Police Union Defends Officers in Lethal Hill Shooting

Labor leader says the death of Miriam Carey resulted from a “split-second decision” by Capitol Police and Secret Service agents.

WASHINGTON, DC - OCTOBER 03: A police car that struck a barricade blocks Constitution Avenue as U.S. Capitol Police investigate a shooting outside of the U.S. Capitol on October 3, 2013 in Washington, DC. Police called the shooting an isolated incident, unassociated with any act of terrorism. (Photo by T.J. Kirkpatrick/Getty Images)
National Journal
Billy House
May 1, 2014, 5:05 p.m.

For the first time since fed­er­al law­men killed a wo­man sev­en months ago on Cap­it­ol Hill by shoot­ing her after a car chase, a po­lice uni­on of­fi­cial is de­fend­ing the of­ficers for their “split-second de­cision.”

U.S. Cap­it­ol Po­lice Labor Com­mit­tee Chair­man James Kon­czos, in a state­ment provided this week to Na­tion­al Journ­al, cau­tioned that he could not com­ment in depth be­cause of the on­go­ing Justice De­part­ment in­vest­ig­a­tion in­to the Oct. 3 pur­suit and shoot­ing death of Miri­am Carey, 34, of Stam­ford, Conn.

But after months of si­lence from the uni­on, Kon­czos said, “We do sup­port our of­ficers. Based on the cir­cum­stances, they had to make a split-second de­cision on the facts they had at that time.”

Kon­czos ad­ded: “Their in­volve­ment was hap­pen­ing in ‘real time,’ so they were not af­forded the lux­ury [of time] of those second-guess­ing their ac­tions. It is easy to throw hy­po­thet­ic­al op­tions around after the fact.”

Eric Sanders, a New York-based law­yer rep­res­ent­ing the Carey fam­ily and es­tate, said Thursday he was un­im­pressed. A former po­lice of­ficer, Sanders has filed a pre­lim­in­ary wrong­ful-death claim against the fed­er­al gov­ern­ment, the Secret Ser­vice, and the Cap­it­ol Po­lice.

Sanders said the char­ac­ter­iz­a­tion of the of­ficers who fired their weapons that day as mak­ing a “split-second” de­cision is “clearly de­signed” to cloak the case in court rul­ings that give po­lice more lee­way in some in­stances — par­tic­u­larly in in­stances where they are de­fend­ing them­selves. But in this case, he as­serts, the ar­gu­ment doesn’t fit.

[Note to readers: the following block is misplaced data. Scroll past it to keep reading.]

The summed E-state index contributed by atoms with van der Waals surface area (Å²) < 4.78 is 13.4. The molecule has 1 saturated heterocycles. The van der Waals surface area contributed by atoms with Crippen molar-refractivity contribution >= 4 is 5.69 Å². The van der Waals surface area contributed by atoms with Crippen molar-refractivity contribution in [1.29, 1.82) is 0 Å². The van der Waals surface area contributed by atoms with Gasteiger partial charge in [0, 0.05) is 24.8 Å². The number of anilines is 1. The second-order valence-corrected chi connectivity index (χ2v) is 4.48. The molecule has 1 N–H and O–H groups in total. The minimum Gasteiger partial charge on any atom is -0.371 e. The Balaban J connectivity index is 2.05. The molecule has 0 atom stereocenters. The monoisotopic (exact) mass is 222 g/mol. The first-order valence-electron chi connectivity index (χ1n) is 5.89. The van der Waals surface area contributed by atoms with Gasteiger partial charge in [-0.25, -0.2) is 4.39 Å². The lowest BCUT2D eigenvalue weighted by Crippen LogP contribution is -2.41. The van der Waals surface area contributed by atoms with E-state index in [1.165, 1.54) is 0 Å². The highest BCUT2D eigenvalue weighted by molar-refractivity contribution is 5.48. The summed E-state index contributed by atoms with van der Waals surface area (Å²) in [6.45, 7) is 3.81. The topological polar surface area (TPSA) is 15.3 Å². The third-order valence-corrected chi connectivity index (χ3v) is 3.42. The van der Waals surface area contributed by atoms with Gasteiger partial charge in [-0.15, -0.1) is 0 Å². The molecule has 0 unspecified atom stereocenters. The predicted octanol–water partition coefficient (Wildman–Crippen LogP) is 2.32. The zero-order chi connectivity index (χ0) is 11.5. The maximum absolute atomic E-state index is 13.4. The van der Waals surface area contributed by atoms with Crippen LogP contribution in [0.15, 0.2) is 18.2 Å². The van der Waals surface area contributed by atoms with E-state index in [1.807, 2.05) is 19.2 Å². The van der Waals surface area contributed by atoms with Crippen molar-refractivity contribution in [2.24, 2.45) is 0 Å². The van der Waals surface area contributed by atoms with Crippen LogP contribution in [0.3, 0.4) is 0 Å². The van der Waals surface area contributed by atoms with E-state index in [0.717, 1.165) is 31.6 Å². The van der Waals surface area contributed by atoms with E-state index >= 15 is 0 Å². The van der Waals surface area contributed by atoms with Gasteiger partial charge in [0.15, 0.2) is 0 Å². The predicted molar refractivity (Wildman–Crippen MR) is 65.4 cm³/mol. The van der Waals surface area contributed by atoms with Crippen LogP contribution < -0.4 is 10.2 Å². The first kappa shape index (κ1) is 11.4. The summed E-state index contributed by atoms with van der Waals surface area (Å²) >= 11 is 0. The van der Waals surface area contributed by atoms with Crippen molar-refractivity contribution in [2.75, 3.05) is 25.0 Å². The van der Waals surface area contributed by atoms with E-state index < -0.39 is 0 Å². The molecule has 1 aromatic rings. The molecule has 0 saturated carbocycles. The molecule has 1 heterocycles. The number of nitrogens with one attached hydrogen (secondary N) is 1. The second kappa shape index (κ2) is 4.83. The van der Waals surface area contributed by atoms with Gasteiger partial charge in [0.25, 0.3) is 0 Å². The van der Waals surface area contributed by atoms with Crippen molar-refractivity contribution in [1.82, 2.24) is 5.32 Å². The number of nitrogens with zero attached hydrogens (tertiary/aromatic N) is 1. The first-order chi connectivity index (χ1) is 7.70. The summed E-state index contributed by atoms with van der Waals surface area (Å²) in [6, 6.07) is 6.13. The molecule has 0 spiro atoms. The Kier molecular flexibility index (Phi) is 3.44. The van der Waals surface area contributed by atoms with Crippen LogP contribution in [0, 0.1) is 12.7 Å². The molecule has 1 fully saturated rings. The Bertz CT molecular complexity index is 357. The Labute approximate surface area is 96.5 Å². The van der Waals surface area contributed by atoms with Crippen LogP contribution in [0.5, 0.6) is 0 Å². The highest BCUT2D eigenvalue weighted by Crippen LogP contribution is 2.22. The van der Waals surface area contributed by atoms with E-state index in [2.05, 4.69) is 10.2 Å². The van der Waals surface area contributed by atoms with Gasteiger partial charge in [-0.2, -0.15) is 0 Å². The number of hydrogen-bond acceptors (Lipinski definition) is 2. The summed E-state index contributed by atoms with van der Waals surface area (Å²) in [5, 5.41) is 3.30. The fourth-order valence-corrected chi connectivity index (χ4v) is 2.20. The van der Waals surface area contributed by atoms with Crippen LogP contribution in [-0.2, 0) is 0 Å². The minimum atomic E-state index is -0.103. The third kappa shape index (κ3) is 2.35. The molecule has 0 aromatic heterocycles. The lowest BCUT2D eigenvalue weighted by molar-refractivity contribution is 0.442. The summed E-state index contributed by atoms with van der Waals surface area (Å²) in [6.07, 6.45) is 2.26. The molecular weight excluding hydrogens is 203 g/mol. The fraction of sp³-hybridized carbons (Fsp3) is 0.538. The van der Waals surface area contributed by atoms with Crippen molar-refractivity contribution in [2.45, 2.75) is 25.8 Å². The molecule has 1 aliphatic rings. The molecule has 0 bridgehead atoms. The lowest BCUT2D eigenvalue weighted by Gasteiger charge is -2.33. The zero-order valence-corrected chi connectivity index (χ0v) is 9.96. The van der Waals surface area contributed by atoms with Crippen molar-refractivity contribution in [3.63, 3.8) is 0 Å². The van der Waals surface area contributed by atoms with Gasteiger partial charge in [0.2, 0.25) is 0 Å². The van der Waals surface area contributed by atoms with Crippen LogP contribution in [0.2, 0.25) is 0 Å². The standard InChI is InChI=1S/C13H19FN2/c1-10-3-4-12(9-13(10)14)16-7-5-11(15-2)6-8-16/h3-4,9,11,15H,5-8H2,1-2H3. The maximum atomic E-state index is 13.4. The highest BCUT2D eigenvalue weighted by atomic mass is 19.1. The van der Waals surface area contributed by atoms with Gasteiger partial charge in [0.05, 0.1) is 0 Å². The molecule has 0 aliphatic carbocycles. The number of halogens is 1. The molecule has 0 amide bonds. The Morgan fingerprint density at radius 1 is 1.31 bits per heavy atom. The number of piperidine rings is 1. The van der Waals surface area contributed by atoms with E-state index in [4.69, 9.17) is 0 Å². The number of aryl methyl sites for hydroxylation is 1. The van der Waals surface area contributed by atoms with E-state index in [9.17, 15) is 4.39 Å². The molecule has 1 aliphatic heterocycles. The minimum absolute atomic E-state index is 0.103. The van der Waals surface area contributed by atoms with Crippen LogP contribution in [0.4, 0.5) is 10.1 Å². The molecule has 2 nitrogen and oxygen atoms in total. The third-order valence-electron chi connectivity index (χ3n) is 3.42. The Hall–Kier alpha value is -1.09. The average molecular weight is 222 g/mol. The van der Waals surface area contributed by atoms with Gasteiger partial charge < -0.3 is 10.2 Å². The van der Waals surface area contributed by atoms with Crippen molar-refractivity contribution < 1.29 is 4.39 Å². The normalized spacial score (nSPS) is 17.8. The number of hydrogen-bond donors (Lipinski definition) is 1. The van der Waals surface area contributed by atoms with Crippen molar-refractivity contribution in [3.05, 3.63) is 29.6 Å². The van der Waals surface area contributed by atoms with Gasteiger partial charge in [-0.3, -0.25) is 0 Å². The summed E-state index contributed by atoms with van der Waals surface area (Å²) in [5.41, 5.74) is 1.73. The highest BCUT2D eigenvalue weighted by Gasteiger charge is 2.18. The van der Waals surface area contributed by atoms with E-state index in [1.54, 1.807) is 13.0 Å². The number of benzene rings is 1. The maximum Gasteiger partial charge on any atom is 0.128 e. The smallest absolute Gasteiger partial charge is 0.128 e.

An autopsy re­port shows Carey was ul­ti­mately hit by five shots: one to the back of her head, three in her back, and one to her left arm. Sanders says he be­lieves as many as sev­en shots were fired at Carey from at least two dif­fer­ent loc­a­tions on Cap­it­ol Hill — all while Carey was still in the car and her 14-month-old daugh­ter was sit­ting in the rear seat. The child was not wounded.

Sanders con­tends the shoot­ing was not jus­ti­fied and that the fed­er­al of­ficers “pan­icked” and vi­ol­ated reg­u­la­tions and stand­ards in fir­ing on a mov­ing vehicle after a street en­counter that began when Carey re­fused to stop her black In­fin­iti at a check­point near the White House and made a U-turn. “The prob­lem is, they had time to as­sess this situ­ation. It’s one thing to say someone sud­denly came up to you, en­gaged you, and it was a ‘bang-bang’ situ­ation,” said Sanders. “This is a car that had been driv­ing from the White House, and a wo­man driv­ing away.”

Po­lice doc­u­ments filed in fed­er­al court say the chase star­ted near the White House after Carey drove over a bi­cycle rack placed in front of her vehicle by a Secret Ser­vice of­ficer, knock­ing the of­ficer to the ground. She sped to­ward Cap­it­ol Hill and jumped a curb at the Gar­field traffic circle, on Mary­land Av­en­ue near the Cap­it­ol re­flect­ing pool. Sources have said the of­ficers thought the driver might try to drive up to the steps of the Cap­it­ol, so they sur­roun­ded the vehicle. Carey re­spon­ded by put­ting her car in re­verse and strik­ing a po­lice vehicle. At that point, of­ficers from the Secret Ser­vice and Cap­it­ol Po­lice “dis­charged their ser­vice weapons at the vehicle,” ac­cord­ing to a po­lice af­fi­davit.

Carey then drove to­ward the Sen­ate of­fice build­ings at 2nd Street and Con­sti­tu­tion Av­en­ue, jumped a me­di­an, and went in­to re­verse down Mary­land Av­en­ue, again re­fus­ing to stop her car. At this point, ac­cord­ing to the po­lice af­fi­davit, of­ficers “fired sev­er­al rounds in­to the sus­pect vehicle, strik­ing de­cedent.”